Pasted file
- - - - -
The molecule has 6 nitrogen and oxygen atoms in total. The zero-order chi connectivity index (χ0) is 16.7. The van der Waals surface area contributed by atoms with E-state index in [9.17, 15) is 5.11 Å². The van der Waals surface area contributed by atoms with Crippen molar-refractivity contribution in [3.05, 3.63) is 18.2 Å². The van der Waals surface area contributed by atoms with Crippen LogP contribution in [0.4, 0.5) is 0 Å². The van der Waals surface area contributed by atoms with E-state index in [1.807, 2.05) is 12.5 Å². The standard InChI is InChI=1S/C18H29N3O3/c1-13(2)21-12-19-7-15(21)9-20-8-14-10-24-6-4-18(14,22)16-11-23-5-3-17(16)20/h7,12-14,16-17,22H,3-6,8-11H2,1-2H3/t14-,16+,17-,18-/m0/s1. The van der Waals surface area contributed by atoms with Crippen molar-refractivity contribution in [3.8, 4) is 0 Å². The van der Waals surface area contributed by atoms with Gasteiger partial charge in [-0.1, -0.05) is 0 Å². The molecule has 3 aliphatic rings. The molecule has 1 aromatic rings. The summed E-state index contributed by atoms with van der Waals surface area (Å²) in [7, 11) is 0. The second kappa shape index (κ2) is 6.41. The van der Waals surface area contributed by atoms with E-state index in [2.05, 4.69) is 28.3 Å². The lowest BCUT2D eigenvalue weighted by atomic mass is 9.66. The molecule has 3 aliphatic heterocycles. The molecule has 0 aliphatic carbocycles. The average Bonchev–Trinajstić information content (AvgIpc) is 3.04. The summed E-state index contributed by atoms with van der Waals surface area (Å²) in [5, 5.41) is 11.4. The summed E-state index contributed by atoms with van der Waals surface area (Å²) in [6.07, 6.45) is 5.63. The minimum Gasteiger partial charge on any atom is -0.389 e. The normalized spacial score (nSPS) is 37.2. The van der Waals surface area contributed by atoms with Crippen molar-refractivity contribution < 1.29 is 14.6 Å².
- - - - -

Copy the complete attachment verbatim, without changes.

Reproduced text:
The molecule has 6 nitrogen and oxygen atoms in total. The zero-order chi connectivity index (χ0) is 16.7. The van der Waals surface area contributed by atoms with E-state index in [9.17, 15) is 5.11 Å². The van der Waals surface area contributed by atoms with Crippen molar-refractivity contribution in [3.05, 3.63) is 18.2 Å². The van der Waals surface area contributed by atoms with Crippen LogP contribution in [0.4, 0.5) is 0 Å². The van der Waals surface area contributed by atoms with E-state index in [1.807, 2.05) is 12.5 Å². The standard InChI is InChI=1S/C18H29N3O3/c1-13(2)21-12-19-7-15(21)9-20-8-14-10-24-6-4-18(14,22)16-11-23-5-3-17(16)20/h7,12-14,16-17,22H,3-6,8-11H2,1-2H3/t14-,16+,17-,18-/m0/s1. The van der Waals surface area contributed by atoms with Crippen molar-refractivity contribution in [3.8, 4) is 0 Å². The van der Waals surface area contributed by atoms with Gasteiger partial charge in [-0.1, -0.05) is 0 Å². The molecule has 3 aliphatic rings. The molecule has 1 aromatic rings. The summed E-state index contributed by atoms with van der Waals surface area (Å²) in [7, 11) is 0. The second kappa shape index (κ2) is 6.41. The van der Waals surface area contributed by atoms with E-state index in [2.05, 4.69) is 28.3 Å². The lowest BCUT2D eigenvalue weighted by atomic mass is 9.66. The molecule has 3 aliphatic heterocycles. The molecule has 0 aliphatic carbocycles. The average Bonchev–Trinajstić information content (AvgIpc) is 3.04. The summed E-state index contributed by atoms with van der Waals surface area (Å²) in [5, 5.41) is 11.4. The summed E-state index contributed by atoms with van der Waals surface area (Å²) in [6.07, 6.45) is 5.63. The minimum Gasteiger partial charge on any atom is -0.389 e. The normalized spacial score (nSPS) is 37.2. The van der Waals surface area contributed by atoms with Crippen molar-refractivity contribution < 1.29 is 14.6 Å².